Hepatitis and other drug-related infectious diseases will be the focus of ‘Hepatitis week’, taking place at the EU drugs agency (EMCDDA) in Lisbon from 12–16 June (1). The initiative will bring together some 100 specialists from: EU Member States, candidate and potential candidate countries to the EU, as well as partner agencies, civil society and professional organisations.
Viral hepatitis, particularly infection caused by the hepatitis C virus (HCV), is highly prevalent among injecting drug users across Europe. For every 100 people infected with HCV (antibody-positive), 75 to 80 will develop chronic infection (2).
The week will kick off with a two-day meeting of the hepatitis B and C network of the Stockholm-based EU agency, the European Centre for Disease Prevention and Control (ECDC) (12–13 June). It will close with the regular annual meeting of the EMCDDA drug-related infectious diseases (DRID) network of national experts (15–16 June).
A joint session on 14 June will provide the two networks with an opportunity to share expertise and experience and to discuss how Europe can improve its surveillance of, and response to, hepatitis among people who inject drugs (PWID). The experts will also discuss practical evidence-based strategies, share examples of good practice and identify solutions to common challenges.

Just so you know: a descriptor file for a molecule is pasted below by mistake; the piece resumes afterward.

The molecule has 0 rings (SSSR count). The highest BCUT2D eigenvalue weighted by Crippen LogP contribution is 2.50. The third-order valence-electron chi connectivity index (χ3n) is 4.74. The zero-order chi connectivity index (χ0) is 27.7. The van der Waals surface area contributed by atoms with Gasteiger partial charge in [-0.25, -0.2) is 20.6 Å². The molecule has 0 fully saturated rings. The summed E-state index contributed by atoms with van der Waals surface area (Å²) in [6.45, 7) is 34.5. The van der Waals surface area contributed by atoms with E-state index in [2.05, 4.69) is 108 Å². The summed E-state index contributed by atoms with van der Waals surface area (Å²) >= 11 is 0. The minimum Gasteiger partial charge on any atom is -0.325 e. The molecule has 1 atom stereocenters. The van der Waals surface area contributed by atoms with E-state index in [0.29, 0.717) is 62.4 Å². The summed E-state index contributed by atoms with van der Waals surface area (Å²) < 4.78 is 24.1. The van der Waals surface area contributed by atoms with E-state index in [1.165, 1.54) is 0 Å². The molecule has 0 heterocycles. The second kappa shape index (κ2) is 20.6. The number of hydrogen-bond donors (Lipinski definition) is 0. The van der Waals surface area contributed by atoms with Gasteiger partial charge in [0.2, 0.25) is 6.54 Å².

Through plenary and ‘World Café’ interactive sessions, Hepatitis week will allow both expert networks to address the topics of epidemiology, responses and monitoring and share and discuss new studies, findings and experiences at regional, national and European level. The initiative will also facilitate technical work around the collection and analysis of the different components of the EMCDDA DRID key epidemiological indicator, namely: prevalence of infections among people using drugs; surveillance of diagnoses and testing; and behavioural data.
EMCDDA Director Alexis Goosdeel says: ‘The prevalence of antibodies to the hepatitis C virus commonly ranges between 40% and 80% in national samples of injecting drug users in the EU Member States. People who inject drugs frequently accumulate risks, which can increase the likelihood of developing liver-related problems. Although there are now treatments available to cure HCV infection, these therapeutic options do not cover enough injecting drug users in Europe. Testing also remains insufficient and late diagnosis is widespread. The EMCDDA, through its new Strategy 2025, is committed to contributing to a healthier Europe by acting as a catalyst for improving the quality and delivery of responses to reduce the health and social consequences of drug use.’
Piotr Kamarz, Deputy Chief Scientist of ECDC says: ‘Bringing these networks together provides us with a great opportunity to draw on the wealth of expertise existing in Europe. It will also help us to move the public health agenda forward around hepatitis prevention and control among people who inject drugs. The elimination of hepatitis B and C in Europe is a huge challenge, especially among drug users, and this meeting will allow for discussion around practical strategies to tackle the problem. Collaboration, communication and the sharing of good practice, through events such as this, are essential if the goal of elimination is to be achieved’.